Magic circle associate alleges sexual assault by partner and slams firm's handling of investigation

Allegations detailed in written submission to parliamentary committee investigating NDAs

A former junior lawyer at a magic circle firm has alleged that they were sexually assaulted by a partner at the firm and has strongly criticised the subsequent investigation into the incident.

The claims are detailed in a written submission to the Women and Equalities Committee, published today (9 July), with the lawyer in question asking to remain anonymous to avoid jeopardising ”any future tribunal proceeding or criminal trial”.

In the letter, the lawyer – who has since left the firm in question – states that “the route to achieving a satisfactory outcome is continuing”, and that they “remain committed to the individual concerned being appropriately sanctioned”.

The lawyer says the episode caused “significant harm” to their mental health, and that they felt compelled to agree to a “confidentiality undertaking”, the negotiation of which ”contributed significantly” to their distress.

The remarks were submitted to the parliamentary committee as evidence for its ongoing inquiry into the use of non-disclosure agreements relating to allegations of sexual harassment in the workplace.

In the lawyer’s submission, they criticise the firm’s internal investigation of their complaint, stating that “it was clear that the firm was not prepared for, and lacking in the relevant expertise, to deal with a complaint of such a serious nature”.

Following the conclusion of the investigation, the lawyer reported the incident to the Solicitor’s Regulation Authority (SRA) due to their ”dissatisfaction” with the process. The lawyer adds: “Whilst I am generally encouraged by the SRA in terms of the seriousness with which they continue to handle my own complaint, I remain concerned about the length of time the process is taking. This should be reviewed, and in particular the SRA should consider whether certain standardised time periods within their investigation and tribunal processes could be abridged in exceptional circumstances, such as in circumstances of serious sexual misconduct.”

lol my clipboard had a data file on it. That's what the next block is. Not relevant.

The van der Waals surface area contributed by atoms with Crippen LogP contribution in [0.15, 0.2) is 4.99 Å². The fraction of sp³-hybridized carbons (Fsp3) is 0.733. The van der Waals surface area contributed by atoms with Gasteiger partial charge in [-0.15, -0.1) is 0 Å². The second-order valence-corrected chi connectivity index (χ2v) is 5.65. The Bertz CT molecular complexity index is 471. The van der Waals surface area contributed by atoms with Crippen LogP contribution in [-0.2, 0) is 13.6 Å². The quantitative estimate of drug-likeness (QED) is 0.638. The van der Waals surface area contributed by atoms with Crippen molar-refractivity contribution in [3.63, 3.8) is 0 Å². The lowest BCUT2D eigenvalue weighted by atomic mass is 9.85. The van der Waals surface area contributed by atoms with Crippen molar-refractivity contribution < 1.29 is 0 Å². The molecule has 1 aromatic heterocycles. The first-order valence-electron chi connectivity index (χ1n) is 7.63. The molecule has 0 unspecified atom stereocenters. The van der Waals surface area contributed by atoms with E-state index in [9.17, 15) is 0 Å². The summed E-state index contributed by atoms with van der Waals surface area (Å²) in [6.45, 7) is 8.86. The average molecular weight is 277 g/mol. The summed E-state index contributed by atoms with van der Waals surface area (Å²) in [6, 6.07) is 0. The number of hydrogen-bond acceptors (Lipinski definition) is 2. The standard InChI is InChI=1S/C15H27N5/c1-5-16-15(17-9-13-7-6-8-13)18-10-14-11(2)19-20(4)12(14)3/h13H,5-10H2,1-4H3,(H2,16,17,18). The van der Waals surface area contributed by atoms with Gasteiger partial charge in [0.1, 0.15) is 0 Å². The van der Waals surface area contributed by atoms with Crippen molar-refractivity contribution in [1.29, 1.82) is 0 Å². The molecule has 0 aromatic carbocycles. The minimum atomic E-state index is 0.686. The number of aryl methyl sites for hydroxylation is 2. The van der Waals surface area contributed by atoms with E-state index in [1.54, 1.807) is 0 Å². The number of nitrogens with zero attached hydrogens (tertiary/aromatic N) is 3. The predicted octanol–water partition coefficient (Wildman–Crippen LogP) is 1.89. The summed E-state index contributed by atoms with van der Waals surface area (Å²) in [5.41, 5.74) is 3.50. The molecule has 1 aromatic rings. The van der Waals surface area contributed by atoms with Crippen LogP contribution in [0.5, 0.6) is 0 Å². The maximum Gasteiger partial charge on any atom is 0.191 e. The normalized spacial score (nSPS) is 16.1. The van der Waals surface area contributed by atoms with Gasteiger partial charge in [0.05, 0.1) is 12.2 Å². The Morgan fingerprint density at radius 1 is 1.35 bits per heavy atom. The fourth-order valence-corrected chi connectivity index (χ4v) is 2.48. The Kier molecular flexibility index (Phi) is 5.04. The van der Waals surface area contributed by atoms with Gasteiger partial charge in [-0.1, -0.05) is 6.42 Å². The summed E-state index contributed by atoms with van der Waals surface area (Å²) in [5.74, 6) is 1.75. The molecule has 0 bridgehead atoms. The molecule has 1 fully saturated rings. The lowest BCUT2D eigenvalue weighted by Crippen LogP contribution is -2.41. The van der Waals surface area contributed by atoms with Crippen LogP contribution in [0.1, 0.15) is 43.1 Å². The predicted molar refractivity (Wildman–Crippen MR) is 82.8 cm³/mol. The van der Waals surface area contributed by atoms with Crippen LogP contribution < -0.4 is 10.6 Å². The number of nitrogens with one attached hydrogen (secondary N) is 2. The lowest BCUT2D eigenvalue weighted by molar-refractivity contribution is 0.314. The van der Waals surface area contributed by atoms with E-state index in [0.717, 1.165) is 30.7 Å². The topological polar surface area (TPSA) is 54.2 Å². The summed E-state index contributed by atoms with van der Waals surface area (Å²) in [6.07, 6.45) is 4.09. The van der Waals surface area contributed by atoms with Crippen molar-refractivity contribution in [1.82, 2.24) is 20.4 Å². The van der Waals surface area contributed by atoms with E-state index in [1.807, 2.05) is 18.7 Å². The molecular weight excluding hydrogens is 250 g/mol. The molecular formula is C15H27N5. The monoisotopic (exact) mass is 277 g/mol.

The submission also calls for law firms to introduce mandatory sexual harassment and alcohol policies, claiming there is a particular need for policies “in large City firms, where there is a culture of excessive consumption of alcohol, and where incidents of sexual misconduct are rife”.  The letter argues for an ”industry standard” for sexual harassment and alcohol policies, “possibly in conjunction with the SRA and rape and sexual assault support organisations”, which law firms could be required to publicly sign up for.

The lawyer in question also argues that when investigating claims of sexual misconduct, firms should “acknowledge that testing the veracity of evidence, to the same standard expected and required in a criminal trial, is neither possible nor appropriate in the employment/workplace context”, and that they should be ”encouraged not to ‘hide’ behind the high standard of proof required to achieve a conviction in a criminal trial”.

Earlier this year, the SRA warned law firms in England and Wales not to use NDAs to prevent the reporting of professional misconduct within their own businesses, in the wake of several sexual harassment scandals that have rocked the profession, while the Equality and Human Rights Commission has told the magic circle that it could take legal action if they fail to take appropriate action to prevent and respond to sexual harassment in the workplace.

Baker McKenzie is currently conducting an external review into its handling of a historic sexual assault allegation involving a senior partner, while a number of other major law firms have ousted partners after allegations of inappropriate behaviour, including Linklaters, Herbert Smith Freehills, Dentons and Quinn Emanuel Urquhart & Sullivan.

Last year, Legal Week research found that nearly two thirds of female lawyers have experienced some form of sexual harassment while working at a law firm, with more than half experiencing it on more than one occasion. A number of female lawyers also spoke anonymously to Legal Week about their experiences of sexual harassment in the profession, following the research.

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